44. زَوَّجَ • (zawwaja) II, non-past يُزَوِّجُ‎‎ (yuzawwiju) Denominal verb derived from زَوْج‎ (zawj, “pair”).
    “1. (ditransitive) to marry off, to give in marriage 2. to pair, to couple, to join in pairs 3. to double, to geminate ”

    جَوَّزَ • (jawwaza) II, non-past يُجَوِّزُ‎‎ (yujawwizu) From the root ج و ز‎ (j w z); compare جَازَ‎ (jāza, “to pass through”).
    “1. to allow, permit 2. to cause to travel over, pass through, perform 3. to carry through one’s views 4. to water 5. to give in marriage, to marry”

    I wonder if the marital meaning has developed independently.

  45. Wrong again …

    We all come to LH to find out how wrong we are.

  46. I wonder if the marital meaning has developed independently.
    Why? “to give in marriage” seems to me a straightforward extension of “allow, permit” – in traditional patriarchal societies, marriage involved the parents’ permission. It’s not so long ago that also in European cultures it was customary to ask fathers for the hand of their daughter.

  47. “to give in marriage” seems to me a straightforward extension of “allow, permit”

    Yes, that is why I asked. This meaning seems more or less natural here in j-w-z

    It also looks natural in z-w-j “pair” (from Greek word for yoke). Now if j-w-z obtained this meaning before/independently, it explains their interchangeability.

  48. David Eddyshaw says

    It’s not so long ago that also in European cultures it was customary to ask fathers for the hand of their daughter.

    I did this myself (though I did ask my future wife first.)

    “to give in marriage” seems to me a straightforward extension of “allow, permit”‘

    In Kusaal, you di “eat”* a wife. On the other hand, you kul “take home” a husband.

    A colleage of mine once rebuked a fellow-villager for saying he was going to da’ “buy” a wife (though bride-price is the local custom, in fact. A proverb goes: “the child didn’t see his mother when she was young, so he thinks his father wasted his cows.”)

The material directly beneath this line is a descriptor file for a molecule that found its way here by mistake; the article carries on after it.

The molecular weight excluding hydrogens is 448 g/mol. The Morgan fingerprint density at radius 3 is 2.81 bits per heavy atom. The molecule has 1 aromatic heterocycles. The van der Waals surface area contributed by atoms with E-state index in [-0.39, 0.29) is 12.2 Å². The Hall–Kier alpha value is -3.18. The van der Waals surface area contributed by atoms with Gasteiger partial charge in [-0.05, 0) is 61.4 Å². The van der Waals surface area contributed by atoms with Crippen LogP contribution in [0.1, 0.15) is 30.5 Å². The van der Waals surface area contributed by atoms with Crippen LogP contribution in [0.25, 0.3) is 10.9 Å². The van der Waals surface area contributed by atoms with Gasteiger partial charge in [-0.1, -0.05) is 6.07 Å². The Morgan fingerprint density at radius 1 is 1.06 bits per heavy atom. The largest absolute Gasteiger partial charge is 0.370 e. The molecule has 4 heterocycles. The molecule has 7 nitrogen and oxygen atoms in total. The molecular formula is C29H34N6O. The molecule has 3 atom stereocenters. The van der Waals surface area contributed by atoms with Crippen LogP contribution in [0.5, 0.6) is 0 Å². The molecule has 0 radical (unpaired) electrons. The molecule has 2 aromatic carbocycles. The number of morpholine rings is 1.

* True, but tweaked for maximum exoticism. You also “eat” a chieftaincy, for example, and you “eat” shame. The verb has a pretty broad semantic range.

  49. Though I did ask my future wife first.

    One checkers champion (I forgot who, he was a Dutchman, they used to be very strong at checkers) asked his father-in-law-to-be for the hand of his daughter in marrige, but the father demanded that the suitor first won the Amsterdam championship (old foggy was a checkers fan as well). When the championship was duly won, the young man came to claim the bride, but the father said that in this matter the prize should be consulted as well. Obviously, the prize was all for it.

  50. John Cowan says

    I have always held that the proper position to be taken by a father with a daughter is to wait until she says “Daddy, I want this one”, and then to reply “By all means.” Admittedly, my daughter (who is 35 today; I told her her life was half over, although I had to concede this joke is obsolete) has not actually married anyone yet, but the difference between “married” and “cohabiting along with their children” seems small to her, and indeed to me.

  51. David Eddyshaw says

    the difference between “married” and “cohabiting along with their children” seems small to her, and indeed to me

    In Ghana I was invited to the wedding of one of my colleagues, who was getting married to his wife (of many years.)

    The Presbyterian Church of Ghana, our mutual employer, was having an outbreak of misplaced censoriousness at the time. My colleague was ethnically Mossi, but the relevant custom among the Kusaasi, at any rate, is: you agree with the girl and her family that you’re going to get married, you pay the bride price to her family, you tell everyone you’ve done it, and voilà, you’re married. This seems to work fine.

  52. @DE, it is common here, because secular registration of marriage and the church rite are two different things (though most priests requre the former).

  53. David Eddyshaw says